Carborundum - Miró, Kuroda, Tàpies

This printing process, invented by the painter Goetz, was developed in 1965 in the workshops Maeght Arte and required the manufacture of a special press. This beautiful technique in relief and in hollow revolutionized the engraving and allowed artists like Miró, Tàpies or Kuroda to realize works which they could not have realized by the known processes of engravings.
Aki Kuroda, Collage on carborundum, 120 x 80 cm

This process consists, no longer to deposit ink in a hollow of a copper plate, but on the contrary to create a particularly rough relief allowing the ink to cling to this surface to be then transferred on the paper. This gives color printing with embossing even particularly important as for some painters whose material is part of their work.

The technique uses an extremely hard and stable material, the carborundum which is a silica powder used in the industry for the grinding of tools of precision, for various lapping, but also in the work of glass, work of the cast iron or in the polishing of stones.

We all know carborundum without knowing it, in fact the steps of the Parisian subway, which support millions of passages, are made of carborundum, this glittering, rough and non-slip material.

This carborundum is mixed with varnishes or resins that harden upon drying. The pasty mixture is applied with a brush and worked on a metal plate, resulting in a very hard material that can withstand pressure of several tons without cracking.

Antoni Tàpies, La main, 1972, Aquatint, litho and carborundum, 66 x 88.9 cm, Maeght Éditeur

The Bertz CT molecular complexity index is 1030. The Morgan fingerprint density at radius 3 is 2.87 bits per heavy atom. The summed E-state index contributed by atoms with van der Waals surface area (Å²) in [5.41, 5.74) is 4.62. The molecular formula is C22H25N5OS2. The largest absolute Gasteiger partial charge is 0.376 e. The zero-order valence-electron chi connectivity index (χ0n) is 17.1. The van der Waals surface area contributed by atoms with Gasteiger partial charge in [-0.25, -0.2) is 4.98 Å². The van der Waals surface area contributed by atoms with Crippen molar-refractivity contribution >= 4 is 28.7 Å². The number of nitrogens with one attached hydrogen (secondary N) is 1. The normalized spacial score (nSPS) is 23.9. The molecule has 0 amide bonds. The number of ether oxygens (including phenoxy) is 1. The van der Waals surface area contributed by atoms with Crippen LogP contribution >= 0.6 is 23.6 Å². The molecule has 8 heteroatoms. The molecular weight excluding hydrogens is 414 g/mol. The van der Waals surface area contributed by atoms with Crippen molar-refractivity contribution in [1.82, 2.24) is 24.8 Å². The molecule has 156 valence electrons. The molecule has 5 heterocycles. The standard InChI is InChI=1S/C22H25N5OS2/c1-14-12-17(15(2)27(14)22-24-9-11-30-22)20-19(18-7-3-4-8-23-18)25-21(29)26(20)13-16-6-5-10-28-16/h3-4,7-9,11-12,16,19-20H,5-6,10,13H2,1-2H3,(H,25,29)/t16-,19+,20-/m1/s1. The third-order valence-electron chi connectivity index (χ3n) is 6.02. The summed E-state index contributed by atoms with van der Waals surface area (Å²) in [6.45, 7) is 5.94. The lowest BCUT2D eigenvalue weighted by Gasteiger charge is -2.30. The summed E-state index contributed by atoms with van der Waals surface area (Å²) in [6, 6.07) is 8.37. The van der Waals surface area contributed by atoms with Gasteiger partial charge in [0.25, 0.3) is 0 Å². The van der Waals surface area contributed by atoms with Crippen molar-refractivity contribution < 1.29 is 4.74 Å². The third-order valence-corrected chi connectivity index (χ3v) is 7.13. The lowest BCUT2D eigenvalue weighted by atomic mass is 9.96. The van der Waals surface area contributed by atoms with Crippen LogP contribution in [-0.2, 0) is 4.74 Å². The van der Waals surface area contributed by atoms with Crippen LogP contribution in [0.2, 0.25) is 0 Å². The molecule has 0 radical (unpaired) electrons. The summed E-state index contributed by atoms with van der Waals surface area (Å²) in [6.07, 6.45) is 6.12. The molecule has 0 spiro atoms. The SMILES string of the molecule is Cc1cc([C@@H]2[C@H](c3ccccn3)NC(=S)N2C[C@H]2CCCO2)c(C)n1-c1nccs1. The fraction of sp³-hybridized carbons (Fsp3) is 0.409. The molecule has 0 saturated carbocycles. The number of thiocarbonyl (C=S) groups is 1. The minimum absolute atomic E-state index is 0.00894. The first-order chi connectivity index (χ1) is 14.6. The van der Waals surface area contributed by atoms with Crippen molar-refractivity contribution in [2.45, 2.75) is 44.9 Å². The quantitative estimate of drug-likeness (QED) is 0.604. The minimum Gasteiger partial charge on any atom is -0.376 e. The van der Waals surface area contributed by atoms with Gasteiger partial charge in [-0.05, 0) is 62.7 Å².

This preparation offers the advantage of being able to be inked, wiped, and printed like an intaglio print, without having to dig the metal.
The use of metal as a support is not mandatory. Other resistant and stable materials can be used, such as Plexiglas, laminates or used offset plates. The ink used, black or color, is the same as for intaglio, made more fluid to allow inking with a brush, with brushes more or less wide according to the surfaces to be inked.

Joan Miró, Manoletina, 1969, Aquatint and Carborundum, 69.5 × 106.7 cm, Maeght Éditeur.

Wiping can be done with tarlatan, with possibly a tissue paper finish when it comes to surfaces with particularly fine carborundum grains. Printing is done on an intaglio press, with less pressure than for intaglio, and with a softer covering of one or two foam rubbers and two felts. The carborundum technique is very well suited to color and gives a great richness of materials and forms, and can be combined with other engraving techniques.

Aki Kuroda has made large inked prints in gray, where the reliefs stand out particularly well. Then he uses them as a support for collages that are as creative as they are impressive, sometimes disturbing but often very funny as they are self-portraits.

The series of his collages was exhibited in Paris from September 15 to 19, 2021.